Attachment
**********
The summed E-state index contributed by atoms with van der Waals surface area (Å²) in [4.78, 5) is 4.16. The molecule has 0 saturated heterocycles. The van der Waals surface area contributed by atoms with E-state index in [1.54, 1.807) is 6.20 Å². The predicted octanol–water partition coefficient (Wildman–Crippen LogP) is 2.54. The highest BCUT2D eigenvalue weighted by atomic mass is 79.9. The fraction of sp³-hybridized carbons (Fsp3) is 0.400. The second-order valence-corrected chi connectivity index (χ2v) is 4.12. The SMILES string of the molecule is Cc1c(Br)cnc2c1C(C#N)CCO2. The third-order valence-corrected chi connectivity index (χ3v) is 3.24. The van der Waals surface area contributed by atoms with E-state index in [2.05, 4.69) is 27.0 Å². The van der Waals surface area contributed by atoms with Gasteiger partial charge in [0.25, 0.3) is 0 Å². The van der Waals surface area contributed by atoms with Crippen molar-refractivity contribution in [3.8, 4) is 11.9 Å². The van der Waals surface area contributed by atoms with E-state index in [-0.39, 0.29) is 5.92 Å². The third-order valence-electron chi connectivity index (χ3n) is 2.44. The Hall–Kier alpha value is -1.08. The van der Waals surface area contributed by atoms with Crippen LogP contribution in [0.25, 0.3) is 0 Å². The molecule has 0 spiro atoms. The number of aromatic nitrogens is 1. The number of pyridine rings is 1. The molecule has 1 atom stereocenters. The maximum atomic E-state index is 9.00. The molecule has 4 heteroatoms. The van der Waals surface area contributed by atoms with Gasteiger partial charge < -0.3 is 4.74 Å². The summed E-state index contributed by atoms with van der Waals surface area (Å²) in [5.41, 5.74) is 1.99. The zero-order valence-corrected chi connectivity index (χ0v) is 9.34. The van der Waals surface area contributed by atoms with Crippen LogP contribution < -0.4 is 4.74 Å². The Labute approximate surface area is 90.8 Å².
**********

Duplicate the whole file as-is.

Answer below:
The summed E-state index contributed by atoms with van der Waals surface area (Å²) in [4.78, 5) is 4.16. The molecule has 0 saturated heterocycles. The van der Waals surface area contributed by atoms with E-state index in [1.54, 1.807) is 6.20 Å². The predicted octanol–water partition coefficient (Wildman–Crippen LogP) is 2.54. The highest BCUT2D eigenvalue weighted by atomic mass is 79.9. The fraction of sp³-hybridized carbons (Fsp3) is 0.400. The second-order valence-corrected chi connectivity index (χ2v) is 4.12. The SMILES string of the molecule is Cc1c(Br)cnc2c1C(C#N)CCO2. The third-order valence-corrected chi connectivity index (χ3v) is 3.24. The van der Waals surface area contributed by atoms with E-state index in [2.05, 4.69) is 27.0 Å². The van der Waals surface area contributed by atoms with Gasteiger partial charge in [0.25, 0.3) is 0 Å². The van der Waals surface area contributed by atoms with Crippen molar-refractivity contribution in [3.8, 4) is 11.9 Å². The van der Waals surface area contributed by atoms with E-state index in [-0.39, 0.29) is 5.92 Å². The third-order valence-electron chi connectivity index (χ3n) is 2.44. The Hall–Kier alpha value is -1.08. The van der Waals surface area contributed by atoms with Crippen LogP contribution in [0.25, 0.3) is 0 Å². The molecule has 0 spiro atoms. The number of aromatic nitrogens is 1. The number of pyridine rings is 1. The molecule has 1 atom stereocenters. The maximum atomic E-state index is 9.00. The molecule has 4 heteroatoms. The van der Waals surface area contributed by atoms with Gasteiger partial charge < -0.3 is 4.74 Å². The summed E-state index contributed by atoms with van der Waals surface area (Å²) in [5.41, 5.74) is 1.99. The zero-order valence-corrected chi connectivity index (χ0v) is 9.34. The van der Waals surface area contributed by atoms with Crippen LogP contribution < -0.4 is 4.74 Å². The Labute approximate surface area is 90.8 Å².